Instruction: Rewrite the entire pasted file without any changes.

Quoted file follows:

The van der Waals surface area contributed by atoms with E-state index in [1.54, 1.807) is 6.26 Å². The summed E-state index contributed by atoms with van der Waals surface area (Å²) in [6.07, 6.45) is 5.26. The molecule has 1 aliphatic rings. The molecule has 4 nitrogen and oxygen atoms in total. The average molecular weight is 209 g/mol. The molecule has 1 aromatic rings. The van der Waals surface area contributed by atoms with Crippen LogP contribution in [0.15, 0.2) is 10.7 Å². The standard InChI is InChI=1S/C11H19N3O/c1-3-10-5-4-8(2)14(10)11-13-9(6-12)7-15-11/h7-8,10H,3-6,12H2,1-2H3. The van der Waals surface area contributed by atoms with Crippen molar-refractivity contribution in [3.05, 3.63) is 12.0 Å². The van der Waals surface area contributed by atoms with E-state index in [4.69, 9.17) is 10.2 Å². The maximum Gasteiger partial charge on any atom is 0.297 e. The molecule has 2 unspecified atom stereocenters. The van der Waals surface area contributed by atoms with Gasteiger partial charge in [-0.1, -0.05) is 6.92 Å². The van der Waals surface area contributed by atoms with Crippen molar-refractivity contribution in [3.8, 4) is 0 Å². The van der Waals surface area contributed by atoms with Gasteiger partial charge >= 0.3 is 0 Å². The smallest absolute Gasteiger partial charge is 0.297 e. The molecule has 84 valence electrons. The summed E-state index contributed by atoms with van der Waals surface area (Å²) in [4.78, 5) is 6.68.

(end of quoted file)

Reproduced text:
The van der Waals surface area contributed by atoms with E-state index in [1.54, 1.807) is 6.26 Å². The summed E-state index contributed by atoms with van der Waals surface area (Å²) in [6.07, 6.45) is 5.26. The molecule has 1 aliphatic rings. The molecule has 4 nitrogen and oxygen atoms in total. The average molecular weight is 209 g/mol. The molecule has 1 aromatic rings. The van der Waals surface area contributed by atoms with Crippen LogP contribution in [0.15, 0.2) is 10.7 Å². The standard InChI is InChI=1S/C11H19N3O/c1-3-10-5-4-8(2)14(10)11-13-9(6-12)7-15-11/h7-8,10H,3-6,12H2,1-2H3. The van der Waals surface area contributed by atoms with Crippen molar-refractivity contribution in [3.05, 3.63) is 12.0 Å². The van der Waals surface area contributed by atoms with E-state index in [4.69, 9.17) is 10.2 Å². The maximum Gasteiger partial charge on any atom is 0.297 e. The molecule has 2 unspecified atom stereocenters. The van der Waals surface area contributed by atoms with Gasteiger partial charge in [-0.1, -0.05) is 6.92 Å². The van der Waals surface area contributed by atoms with Crippen molar-refractivity contribution in [3.8, 4) is 0 Å². The van der Waals surface area contributed by atoms with Gasteiger partial charge >= 0.3 is 0 Å². The smallest absolute Gasteiger partial charge is 0.297 e. The molecule has 84 valence electrons. The summed E-state index contributed by atoms with van der Waals surface area (Å²) in [4.78, 5) is 6.68.